Gairdner

Gairdner - what does Gairdner surname mean?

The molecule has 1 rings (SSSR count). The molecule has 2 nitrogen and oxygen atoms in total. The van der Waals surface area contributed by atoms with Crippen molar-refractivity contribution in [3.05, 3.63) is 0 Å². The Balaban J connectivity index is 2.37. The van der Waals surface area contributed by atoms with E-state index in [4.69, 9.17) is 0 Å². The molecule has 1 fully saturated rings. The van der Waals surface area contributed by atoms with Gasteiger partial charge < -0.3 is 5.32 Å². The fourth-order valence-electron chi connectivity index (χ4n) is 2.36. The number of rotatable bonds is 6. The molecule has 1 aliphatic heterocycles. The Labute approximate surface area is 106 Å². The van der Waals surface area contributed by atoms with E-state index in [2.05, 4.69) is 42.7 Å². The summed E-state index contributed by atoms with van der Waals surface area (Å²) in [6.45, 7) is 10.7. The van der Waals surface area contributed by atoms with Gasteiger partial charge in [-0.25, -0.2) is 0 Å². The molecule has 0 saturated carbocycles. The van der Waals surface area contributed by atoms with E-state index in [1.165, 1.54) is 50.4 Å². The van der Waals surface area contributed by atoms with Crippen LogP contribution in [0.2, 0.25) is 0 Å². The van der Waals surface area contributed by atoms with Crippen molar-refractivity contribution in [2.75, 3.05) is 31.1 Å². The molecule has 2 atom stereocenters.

This interesting surname is of early medieval English and French origin, and is from occupational name derived from the Middle English and Old Northern French `gardin`, garden, itself a diminutive of the Germanic word `gard`, an enclosure. The function of the `gardinier`, or `jardiniere` in modern French, of medieval times was an important one, since he was responsible for cultivating edible produce in an orchard or kitchen garden, what, in modern parlance, would be a market gardener. The use of the word `gardener`, referring to one who tends ornamental lawns and flower beds is a much later application. Richard Gardiner was listed as a seaman aboard the `Mayflower` (1620), which sailed for the New World. One Peter Gardner was one of the first emigrants to the New Virginia Colony in April 1635, leaving London on the `Elizabeth` under Mr. William Staggs. The first recorded spelling of the family name is shown to be that of William le Gardinier, which was dated 1199, in the `Pipe Rolls of Rutland`, during the reign of King John, known as `Lackland`, 1199 - 1216. Surnames became necessary when governments introduced personal taxation. In England this was known as Poll Tax. Throughout the centuries, surnames in every country have continued to `develop` often leading to astonishing variants of the original spelling.

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